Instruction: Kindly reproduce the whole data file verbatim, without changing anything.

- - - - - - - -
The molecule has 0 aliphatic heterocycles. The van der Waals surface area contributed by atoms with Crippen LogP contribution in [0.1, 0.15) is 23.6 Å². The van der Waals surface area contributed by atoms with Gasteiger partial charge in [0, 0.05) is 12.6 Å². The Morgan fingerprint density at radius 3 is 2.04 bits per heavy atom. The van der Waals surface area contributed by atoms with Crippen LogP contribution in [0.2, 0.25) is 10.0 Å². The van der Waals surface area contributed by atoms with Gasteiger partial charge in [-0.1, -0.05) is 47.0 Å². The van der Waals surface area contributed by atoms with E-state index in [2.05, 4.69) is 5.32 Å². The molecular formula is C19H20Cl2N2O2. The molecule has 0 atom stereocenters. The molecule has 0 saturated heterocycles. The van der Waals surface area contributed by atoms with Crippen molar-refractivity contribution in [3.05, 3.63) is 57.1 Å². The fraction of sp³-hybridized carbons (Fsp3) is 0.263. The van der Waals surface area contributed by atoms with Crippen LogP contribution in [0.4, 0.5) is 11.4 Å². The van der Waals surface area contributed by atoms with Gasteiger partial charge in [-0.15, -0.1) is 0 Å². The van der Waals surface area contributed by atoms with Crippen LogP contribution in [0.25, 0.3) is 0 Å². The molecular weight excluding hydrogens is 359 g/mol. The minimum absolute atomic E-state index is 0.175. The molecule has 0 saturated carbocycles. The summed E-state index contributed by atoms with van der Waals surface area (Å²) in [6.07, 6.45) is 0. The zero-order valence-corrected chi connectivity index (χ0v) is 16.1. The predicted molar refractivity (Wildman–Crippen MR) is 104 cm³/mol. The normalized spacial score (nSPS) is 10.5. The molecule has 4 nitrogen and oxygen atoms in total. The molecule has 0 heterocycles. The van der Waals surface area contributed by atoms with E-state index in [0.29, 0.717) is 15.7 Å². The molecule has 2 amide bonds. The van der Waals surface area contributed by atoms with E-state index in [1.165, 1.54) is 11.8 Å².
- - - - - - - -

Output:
The molecule has 0 aliphatic heterocycles. The van der Waals surface area contributed by atoms with Crippen LogP contribution in [0.1, 0.15) is 23.6 Å². The van der Waals surface area contributed by atoms with Gasteiger partial charge in [0, 0.05) is 12.6 Å². The Morgan fingerprint density at radius 3 is 2.04 bits per heavy atom. The van der Waals surface area contributed by atoms with Crippen LogP contribution in [0.2, 0.25) is 10.0 Å². The van der Waals surface area contributed by atoms with Gasteiger partial charge in [-0.1, -0.05) is 47.0 Å². The van der Waals surface area contributed by atoms with E-state index in [2.05, 4.69) is 5.32 Å². The molecular formula is C19H20Cl2N2O2. The molecule has 0 atom stereocenters. The molecule has 0 saturated heterocycles. The van der Waals surface area contributed by atoms with Crippen molar-refractivity contribution in [3.05, 3.63) is 57.1 Å². The fraction of sp³-hybridized carbons (Fsp3) is 0.263. The van der Waals surface area contributed by atoms with Crippen LogP contribution in [0.4, 0.5) is 11.4 Å². The van der Waals surface area contributed by atoms with Gasteiger partial charge in [-0.15, -0.1) is 0 Å². The van der Waals surface area contributed by atoms with Crippen LogP contribution in [0.25, 0.3) is 0 Å². The molecular weight excluding hydrogens is 359 g/mol. The minimum absolute atomic E-state index is 0.175. The molecule has 0 saturated carbocycles. The summed E-state index contributed by atoms with van der Waals surface area (Å²) in [6.07, 6.45) is 0. The zero-order valence-corrected chi connectivity index (χ0v) is 16.1. The predicted molar refractivity (Wildman–Crippen MR) is 104 cm³/mol. The normalized spacial score (nSPS) is 10.5. The molecule has 4 nitrogen and oxygen atoms in total. The molecule has 0 heterocycles. The van der Waals surface area contributed by atoms with E-state index in [0.29, 0.717) is 15.7 Å². The molecule has 2 amide bonds. The van der Waals surface area contributed by atoms with E-state index in [1.165, 1.54) is 11.8 Å².